Looking for a museum that’s sure to be a hit with younger kids? Our favorite one in town is the Transport Museum, located right in Covent Garden. It’s probably best for the 8-and-under crowd, and the focus is all transportation, all the time. And it’s very London-specific, so great for a family trip to the city! Kids will appreciate the ability to explore old Tube trains, horse-drawn carriages, and doubledecker buses, and they’ll get a feel for what the city was like in the past. Kids even get handed their own “map” and will enjoy finding the various spots along the route to get it stamped. Parents may gravitate toward my favorite place for a non-cheesy London souvenir: the well-stocked gift shop. Admission price for adults: £17.50. Kids are free. It’s also free to shop (unless you’re tempted to make a purchase).
This place is on my “must visit” list for any London visitor. Old, young, and anyone in-between! It’s a food-lovers paradise, with stall after stall offering fruit tarts, curries, savory pies, paella, and (our favorite) the best grilled cheese you’ll find anywhere. (Look for the Kappacasein stall. You won’t regret it.) In addition to more ready-to-eat options than your stomach can hold, you can also find fresh produce, appealing breads, gourmet spices, a fishmonger, and pretty much anything else that can be munched on. Think farmer’s market — on steroids. Give your children a few pounds and find out what appeals to them in the vast array of options. There will be something available for even the pickiest eater. Just keep close tabs on them – the market is large and confusing, and it would be easy for a child to get lost. Go Wednesday – Saturday, when all of the stalls are open.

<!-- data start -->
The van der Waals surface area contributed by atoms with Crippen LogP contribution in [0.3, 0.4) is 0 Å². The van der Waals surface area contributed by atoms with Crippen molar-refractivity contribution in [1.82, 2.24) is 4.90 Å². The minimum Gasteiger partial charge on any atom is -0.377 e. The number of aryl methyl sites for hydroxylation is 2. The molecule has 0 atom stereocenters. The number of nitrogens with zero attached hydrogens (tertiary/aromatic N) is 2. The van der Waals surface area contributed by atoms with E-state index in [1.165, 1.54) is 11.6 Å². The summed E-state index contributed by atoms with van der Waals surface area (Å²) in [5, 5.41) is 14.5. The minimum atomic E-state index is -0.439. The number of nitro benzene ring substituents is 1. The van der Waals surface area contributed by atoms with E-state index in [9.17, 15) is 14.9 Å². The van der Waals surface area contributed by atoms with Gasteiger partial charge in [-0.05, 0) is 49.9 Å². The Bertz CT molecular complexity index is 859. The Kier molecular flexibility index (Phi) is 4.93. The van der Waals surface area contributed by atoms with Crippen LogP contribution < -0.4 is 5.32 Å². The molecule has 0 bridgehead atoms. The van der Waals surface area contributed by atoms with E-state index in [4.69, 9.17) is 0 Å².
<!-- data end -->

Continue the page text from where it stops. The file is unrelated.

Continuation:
If you’re looking for an alternative to Borough, Camden Market will not disappoint. It has a very different vibe than Borough, but you definitely won’t go hungry. It is also a great option that’s open on Sunday, and it’s almost always popular.
Built by William the Conqueror in 1078, the Tower has since served as a royal residence, a zoo, a fortress, an armory, and (most notably) a prison. It’s the site of many high profile executions and scandals, and the building has been kept remarkably intact for almost 950 years. Today it’s one of the city’s most popular destinations for visitors, and for good reason. Guards known as Beefeaters, resplendent in ornate garb, will greet you upon arrival. They’re founts of knowledge about the castle, so feel free to ask questions! They also offer a free tour, should your kids have the attention span for it. You can visit the execution site of Anne Boleyn (one of the Henry VIII’s wives) and learn about the two English princes who may have been murdered there by their ambitious uncle, Richard III (or perhaps not as there are other suspects). Kids will appreciate the ability to run around behind the walls, peek into the bedrooms of medieval kings and queens, and attempt to read the graffiti left behind by some of the Tower’s prisoners. The Tower is also home to the Crown Jewels, so adults and kids alike will enjoy marveling at the extensive collection of gold, diamonds, and gemstones (including the crown Queen Elizabeth wore at her coronation.)
If possible, group Borough Market and the Tower of London together in your plans as they’re on the same side of town. Admission prices for the Tower: Adults are £21.50, kids are £9.70, and children under 5 are free. There are also a couple of family packages that may save a few pounds.
Kensington Palace is the current London home of William and Kate, the Duke and Duchess of Cambridge, as well as numerous other royal family members. While their quarters are kept out of the public eye, visitors can enjoy touring the State Rooms as well as a variety of revolving exhibits that often highlight other notable residents (Princess Diana and Queen Victoria, to name a couple.) As for our family, we appreciated the grounds of the Palace more than the interior. Are you visiting near a holiday? Check online to see if there’s a family-friendly event taking place. We enjoyed the free Easter Egg hunt on the grounds while we lived nearby.
On the doorstep of Kensington Palace you’ll find one of the largest parks in town, Hyde Park. There are wide paths and picturesque ponds, perfect for kids wanting safe open space to run around. Visiting near Christmastime? It’s transformed into amusement park-meets-Christmas-market known as Winter Wonderland. How about a summertime visit? Don’t miss the Diana Memorial Playground in nearby Kensington Gardens, complete with pirate ship, sensory trail, and teepees, in addition to your classic slides, swings, and sand pit. Sure to spark the imagination of any child! It’s one of the more engaging playgrounds our family has ever visited.